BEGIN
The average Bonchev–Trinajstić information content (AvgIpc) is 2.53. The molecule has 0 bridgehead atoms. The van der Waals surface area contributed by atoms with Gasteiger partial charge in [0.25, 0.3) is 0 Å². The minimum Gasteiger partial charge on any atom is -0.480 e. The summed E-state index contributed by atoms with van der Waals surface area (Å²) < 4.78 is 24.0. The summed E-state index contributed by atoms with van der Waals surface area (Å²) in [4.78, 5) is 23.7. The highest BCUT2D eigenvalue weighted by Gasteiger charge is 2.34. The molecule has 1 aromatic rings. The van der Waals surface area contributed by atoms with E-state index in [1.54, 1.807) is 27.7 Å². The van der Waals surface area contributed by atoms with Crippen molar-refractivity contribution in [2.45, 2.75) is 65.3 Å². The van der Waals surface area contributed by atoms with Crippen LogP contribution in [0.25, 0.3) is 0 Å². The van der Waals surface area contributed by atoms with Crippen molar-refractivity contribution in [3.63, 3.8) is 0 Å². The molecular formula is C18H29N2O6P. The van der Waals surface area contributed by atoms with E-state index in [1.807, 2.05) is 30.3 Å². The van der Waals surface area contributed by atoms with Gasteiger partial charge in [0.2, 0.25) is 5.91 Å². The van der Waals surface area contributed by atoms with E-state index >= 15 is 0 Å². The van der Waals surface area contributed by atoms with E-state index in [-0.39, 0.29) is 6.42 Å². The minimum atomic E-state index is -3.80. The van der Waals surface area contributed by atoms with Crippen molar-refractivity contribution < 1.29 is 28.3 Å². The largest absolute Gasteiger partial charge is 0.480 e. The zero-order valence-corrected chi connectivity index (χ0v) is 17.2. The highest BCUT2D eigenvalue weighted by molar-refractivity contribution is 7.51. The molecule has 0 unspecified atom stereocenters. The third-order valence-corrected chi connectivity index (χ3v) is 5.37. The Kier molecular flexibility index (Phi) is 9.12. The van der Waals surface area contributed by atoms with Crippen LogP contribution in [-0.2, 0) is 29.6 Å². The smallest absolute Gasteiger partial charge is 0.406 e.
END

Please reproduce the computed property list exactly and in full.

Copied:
The average Bonchev–Trinajstić information content (AvgIpc) is 2.53. The molecule has 0 bridgehead atoms. The van der Waals surface area contributed by atoms with Gasteiger partial charge in [0.25, 0.3) is 0 Å². The minimum Gasteiger partial charge on any atom is -0.480 e. The summed E-state index contributed by atoms with van der Waals surface area (Å²) < 4.78 is 24.0. The summed E-state index contributed by atoms with van der Waals surface area (Å²) in [4.78, 5) is 23.7. The highest BCUT2D eigenvalue weighted by Gasteiger charge is 2.34. The molecule has 1 aromatic rings. The van der Waals surface area contributed by atoms with E-state index in [1.54, 1.807) is 27.7 Å². The van der Waals surface area contributed by atoms with Crippen molar-refractivity contribution in [2.45, 2.75) is 65.3 Å². The van der Waals surface area contributed by atoms with Crippen LogP contribution in [0.25, 0.3) is 0 Å². The van der Waals surface area contributed by atoms with Crippen molar-refractivity contribution in [3.63, 3.8) is 0 Å². The molecular formula is C18H29N2O6P. The van der Waals surface area contributed by atoms with E-state index in [1.807, 2.05) is 30.3 Å². The van der Waals surface area contributed by atoms with Gasteiger partial charge in [0.2, 0.25) is 5.91 Å². The van der Waals surface area contributed by atoms with E-state index >= 15 is 0 Å². The van der Waals surface area contributed by atoms with E-state index in [-0.39, 0.29) is 6.42 Å². The minimum atomic E-state index is -3.80. The van der Waals surface area contributed by atoms with Crippen molar-refractivity contribution < 1.29 is 28.3 Å². The largest absolute Gasteiger partial charge is 0.480 e. The zero-order valence-corrected chi connectivity index (χ0v) is 17.2. The highest BCUT2D eigenvalue weighted by molar-refractivity contribution is 7.51. The molecule has 0 unspecified atom stereocenters. The third-order valence-corrected chi connectivity index (χ3v) is 5.37. The Kier molecular flexibility index (Phi) is 9.12. The van der Waals surface area contributed by atoms with Crippen LogP contribution in [-0.2, 0) is 29.6 Å². The smallest absolute Gasteiger partial charge is 0.406 e.